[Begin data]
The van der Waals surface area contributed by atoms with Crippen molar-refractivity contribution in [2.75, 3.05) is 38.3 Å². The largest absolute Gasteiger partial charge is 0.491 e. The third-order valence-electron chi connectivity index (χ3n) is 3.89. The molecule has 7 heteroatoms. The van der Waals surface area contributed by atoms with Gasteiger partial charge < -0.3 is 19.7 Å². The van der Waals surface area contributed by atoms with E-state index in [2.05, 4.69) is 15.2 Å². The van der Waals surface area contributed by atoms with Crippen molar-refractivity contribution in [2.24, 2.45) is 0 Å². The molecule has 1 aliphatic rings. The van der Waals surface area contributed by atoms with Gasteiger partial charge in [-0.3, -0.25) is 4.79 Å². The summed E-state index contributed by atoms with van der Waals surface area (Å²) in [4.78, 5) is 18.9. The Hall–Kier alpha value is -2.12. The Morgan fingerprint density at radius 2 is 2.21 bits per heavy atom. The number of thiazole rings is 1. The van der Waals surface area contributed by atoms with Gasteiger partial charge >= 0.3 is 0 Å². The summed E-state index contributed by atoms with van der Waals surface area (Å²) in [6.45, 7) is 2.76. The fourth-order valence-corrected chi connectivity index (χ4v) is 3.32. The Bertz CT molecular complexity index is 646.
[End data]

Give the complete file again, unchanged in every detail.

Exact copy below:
The van der Waals surface area contributed by atoms with Crippen molar-refractivity contribution in [2.75, 3.05) is 38.3 Å². The largest absolute Gasteiger partial charge is 0.491 e. The third-order valence-electron chi connectivity index (χ3n) is 3.89. The molecule has 7 heteroatoms. The van der Waals surface area contributed by atoms with Gasteiger partial charge < -0.3 is 19.7 Å². The van der Waals surface area contributed by atoms with E-state index in [2.05, 4.69) is 15.2 Å². The van der Waals surface area contributed by atoms with Crippen molar-refractivity contribution in [2.24, 2.45) is 0 Å². The molecule has 1 aliphatic rings. The van der Waals surface area contributed by atoms with Gasteiger partial charge in [-0.3, -0.25) is 4.79 Å². The summed E-state index contributed by atoms with van der Waals surface area (Å²) in [4.78, 5) is 18.9. The Hall–Kier alpha value is -2.12. The Morgan fingerprint density at radius 2 is 2.21 bits per heavy atom. The number of thiazole rings is 1. The van der Waals surface area contributed by atoms with Gasteiger partial charge >= 0.3 is 0 Å². The summed E-state index contributed by atoms with van der Waals surface area (Å²) in [6.45, 7) is 2.76. The fourth-order valence-corrected chi connectivity index (χ4v) is 3.32. The Bertz CT molecular complexity index is 646.